In Cat Tongue, Hill captivated like a seasoned veteran. Framed by choppy videos of moving power tools, a center screen held her animated comic of two women in a wood shop discussing masturbation. Hill electronically altered and mixed her voice on the spot, composing a melody of anxiety. Frantic music mirrored animal imagery as the conversation climaxed to its most carnal. Loyal Brain Frame accompanist and Hill’s partner Tyson Torstensen capped off the performances with an elusive composition, leaving vibrations coursing through the crowd’s innards. Hill reappeared for a final speech, and chairs were quickly cleared. It was time for the dance party.
Hill’s Pagan upbringing, steeped in feminism, eco-activism, and collective processes, informed both her collaborative approach to Brain Frame and her own performance practice. She recalls a community that was “emphatically non-hierarchical” and found power in her ability to affect the people around her while reciting invocations. Ritual ties neatly to Hill’s fascination with unconscious urges. In her performances exploring dreams, sexuality, psychedelia, hallucination, and possession, Hill seeks “the feeling of channeling something.”It was important to Hill that the last Brain Frame be a ritual all its own, with the elements of a closing ceremony: homage, altar, a way for participants to actively engage, and an opening and closing of the space.
Brain Frame’s unpretentious atmosphere made for a generous audience, a major confidence booster for artists, many of whom had never previously taken the stage. In return, viewers gained access to creators’ inner worlds. “I’ve always been very interested in the relationship between the artist and their work,” says Hill. “So often it’s obscured or mysterious or withheld out of some purity, and I don’t think that’s interesting. I would rather see all of the mess that it takes to produce an artwork, and I think a performative comix reading explodes the mess.” She notes that the ethos of Brain Frame is in line with a larger shift in the art world favoring openness, experimentation, and group experience over isolated individualism: “We have all these crazy tools, we have all these spaces that are coming and going. Let’s just fuck around and do the weirdest shit we can and have a lot of fun and be real with each other.”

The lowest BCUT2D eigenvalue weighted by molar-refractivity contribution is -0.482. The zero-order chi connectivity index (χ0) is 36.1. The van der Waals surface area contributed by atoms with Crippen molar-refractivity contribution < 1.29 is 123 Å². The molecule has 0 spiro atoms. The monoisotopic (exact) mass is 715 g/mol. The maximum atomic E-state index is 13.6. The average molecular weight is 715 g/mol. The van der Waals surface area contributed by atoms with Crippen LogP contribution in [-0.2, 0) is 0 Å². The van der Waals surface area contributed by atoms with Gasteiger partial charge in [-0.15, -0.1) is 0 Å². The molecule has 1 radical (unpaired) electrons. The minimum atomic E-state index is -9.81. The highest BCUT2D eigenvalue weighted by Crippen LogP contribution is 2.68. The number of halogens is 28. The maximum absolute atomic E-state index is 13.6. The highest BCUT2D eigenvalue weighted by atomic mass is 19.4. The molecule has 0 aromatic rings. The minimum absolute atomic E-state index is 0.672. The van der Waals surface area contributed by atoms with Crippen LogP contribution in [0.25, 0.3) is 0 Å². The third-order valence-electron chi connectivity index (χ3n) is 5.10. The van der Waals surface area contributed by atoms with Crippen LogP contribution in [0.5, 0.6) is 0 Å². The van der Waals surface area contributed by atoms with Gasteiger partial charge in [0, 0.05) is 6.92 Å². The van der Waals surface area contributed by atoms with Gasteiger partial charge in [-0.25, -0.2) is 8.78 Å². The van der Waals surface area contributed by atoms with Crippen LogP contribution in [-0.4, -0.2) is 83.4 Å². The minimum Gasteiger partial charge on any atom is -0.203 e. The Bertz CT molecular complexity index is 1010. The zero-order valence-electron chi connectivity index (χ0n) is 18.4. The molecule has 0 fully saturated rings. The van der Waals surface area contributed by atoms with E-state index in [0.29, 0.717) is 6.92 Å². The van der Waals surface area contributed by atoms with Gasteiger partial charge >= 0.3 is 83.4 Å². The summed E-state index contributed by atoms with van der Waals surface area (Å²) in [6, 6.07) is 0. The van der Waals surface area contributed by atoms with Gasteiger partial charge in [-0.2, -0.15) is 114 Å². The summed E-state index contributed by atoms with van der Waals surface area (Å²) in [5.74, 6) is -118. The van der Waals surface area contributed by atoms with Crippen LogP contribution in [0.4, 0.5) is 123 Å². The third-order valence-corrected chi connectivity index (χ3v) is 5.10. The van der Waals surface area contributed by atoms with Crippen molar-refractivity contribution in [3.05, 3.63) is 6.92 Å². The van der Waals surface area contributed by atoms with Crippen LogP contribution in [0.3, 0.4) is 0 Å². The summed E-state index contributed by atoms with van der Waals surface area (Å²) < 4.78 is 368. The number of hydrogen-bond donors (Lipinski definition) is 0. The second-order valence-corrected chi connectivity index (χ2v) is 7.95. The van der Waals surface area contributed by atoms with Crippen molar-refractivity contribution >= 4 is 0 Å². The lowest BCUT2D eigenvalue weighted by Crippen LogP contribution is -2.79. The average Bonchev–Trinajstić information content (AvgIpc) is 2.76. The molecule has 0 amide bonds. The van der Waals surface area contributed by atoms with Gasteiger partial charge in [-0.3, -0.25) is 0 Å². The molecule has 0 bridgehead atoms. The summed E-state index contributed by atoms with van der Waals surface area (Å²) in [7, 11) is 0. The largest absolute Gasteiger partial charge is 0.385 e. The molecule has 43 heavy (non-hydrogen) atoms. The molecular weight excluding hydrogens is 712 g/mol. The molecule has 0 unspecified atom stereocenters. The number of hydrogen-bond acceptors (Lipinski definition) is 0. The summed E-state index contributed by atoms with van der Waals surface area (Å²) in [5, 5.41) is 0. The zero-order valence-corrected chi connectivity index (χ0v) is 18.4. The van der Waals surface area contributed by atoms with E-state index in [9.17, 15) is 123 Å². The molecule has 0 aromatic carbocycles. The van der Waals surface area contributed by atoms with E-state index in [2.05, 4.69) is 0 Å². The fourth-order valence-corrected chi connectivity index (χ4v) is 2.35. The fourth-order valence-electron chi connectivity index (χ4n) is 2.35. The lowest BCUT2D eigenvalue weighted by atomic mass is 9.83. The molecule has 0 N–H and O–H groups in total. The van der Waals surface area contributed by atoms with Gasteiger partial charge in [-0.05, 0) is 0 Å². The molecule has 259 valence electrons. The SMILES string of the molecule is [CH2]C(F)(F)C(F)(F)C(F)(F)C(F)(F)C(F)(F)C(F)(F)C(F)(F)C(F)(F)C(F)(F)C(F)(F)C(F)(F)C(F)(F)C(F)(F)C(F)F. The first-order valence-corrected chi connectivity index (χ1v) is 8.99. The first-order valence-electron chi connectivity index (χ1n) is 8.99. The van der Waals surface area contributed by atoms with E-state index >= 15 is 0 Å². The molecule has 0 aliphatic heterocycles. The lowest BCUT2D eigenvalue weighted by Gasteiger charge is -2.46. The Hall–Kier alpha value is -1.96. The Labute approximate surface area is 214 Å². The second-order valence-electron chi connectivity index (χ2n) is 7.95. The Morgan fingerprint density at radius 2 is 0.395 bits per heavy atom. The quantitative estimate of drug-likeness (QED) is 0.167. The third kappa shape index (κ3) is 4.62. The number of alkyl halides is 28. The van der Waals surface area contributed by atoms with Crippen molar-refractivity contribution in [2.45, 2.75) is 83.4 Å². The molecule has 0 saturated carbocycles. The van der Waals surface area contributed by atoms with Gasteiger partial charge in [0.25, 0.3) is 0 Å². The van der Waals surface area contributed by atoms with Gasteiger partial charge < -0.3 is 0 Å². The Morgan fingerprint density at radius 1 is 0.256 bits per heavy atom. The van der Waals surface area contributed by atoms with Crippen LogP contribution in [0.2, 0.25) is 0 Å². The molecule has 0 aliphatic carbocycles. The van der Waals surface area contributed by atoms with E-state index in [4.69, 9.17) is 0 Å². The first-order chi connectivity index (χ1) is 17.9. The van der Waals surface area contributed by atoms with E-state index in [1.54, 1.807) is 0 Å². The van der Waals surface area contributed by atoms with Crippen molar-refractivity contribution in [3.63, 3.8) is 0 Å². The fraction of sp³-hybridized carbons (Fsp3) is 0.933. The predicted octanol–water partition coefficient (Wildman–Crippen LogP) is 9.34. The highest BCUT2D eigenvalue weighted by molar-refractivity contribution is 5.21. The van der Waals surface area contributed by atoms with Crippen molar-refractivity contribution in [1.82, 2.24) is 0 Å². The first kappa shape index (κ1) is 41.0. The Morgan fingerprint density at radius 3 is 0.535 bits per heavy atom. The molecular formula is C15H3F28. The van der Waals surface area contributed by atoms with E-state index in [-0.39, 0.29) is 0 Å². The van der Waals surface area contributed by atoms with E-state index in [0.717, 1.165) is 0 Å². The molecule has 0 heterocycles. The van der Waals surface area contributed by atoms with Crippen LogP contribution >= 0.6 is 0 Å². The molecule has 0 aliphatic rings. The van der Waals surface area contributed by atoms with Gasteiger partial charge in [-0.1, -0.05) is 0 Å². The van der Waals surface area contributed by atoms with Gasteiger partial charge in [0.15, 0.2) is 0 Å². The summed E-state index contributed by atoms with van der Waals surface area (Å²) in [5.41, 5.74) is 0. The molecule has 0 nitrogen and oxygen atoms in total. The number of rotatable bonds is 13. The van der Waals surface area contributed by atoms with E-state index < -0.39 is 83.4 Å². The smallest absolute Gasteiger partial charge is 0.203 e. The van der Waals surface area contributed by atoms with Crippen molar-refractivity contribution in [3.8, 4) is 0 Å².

Three years in and hundreds of fans later, why end such a successful endeavor? The decision was partially self-preservation. A perfectionist who never stops raising the bar, Hill had to acknowledge the level of work she was putting into Brain Frame just wasn’t sustainable. More importantly, however, Hill stresses that it’s healthy for things to come to an end — “I don’t ever want anyone to fully know what they’re getting into. There always has to be an element of unease or surprise or danger.” She feared a future where Brain Frame became routine, taken for granted, and, perhaps worst of all, an event where artists repeated themselves.“It’s nice to think that Brain Frame might become like the stuff of legend, a thing that everyone’s heard of but not that many people have been through — a kind of influence behind influence. It has to end to take that position.”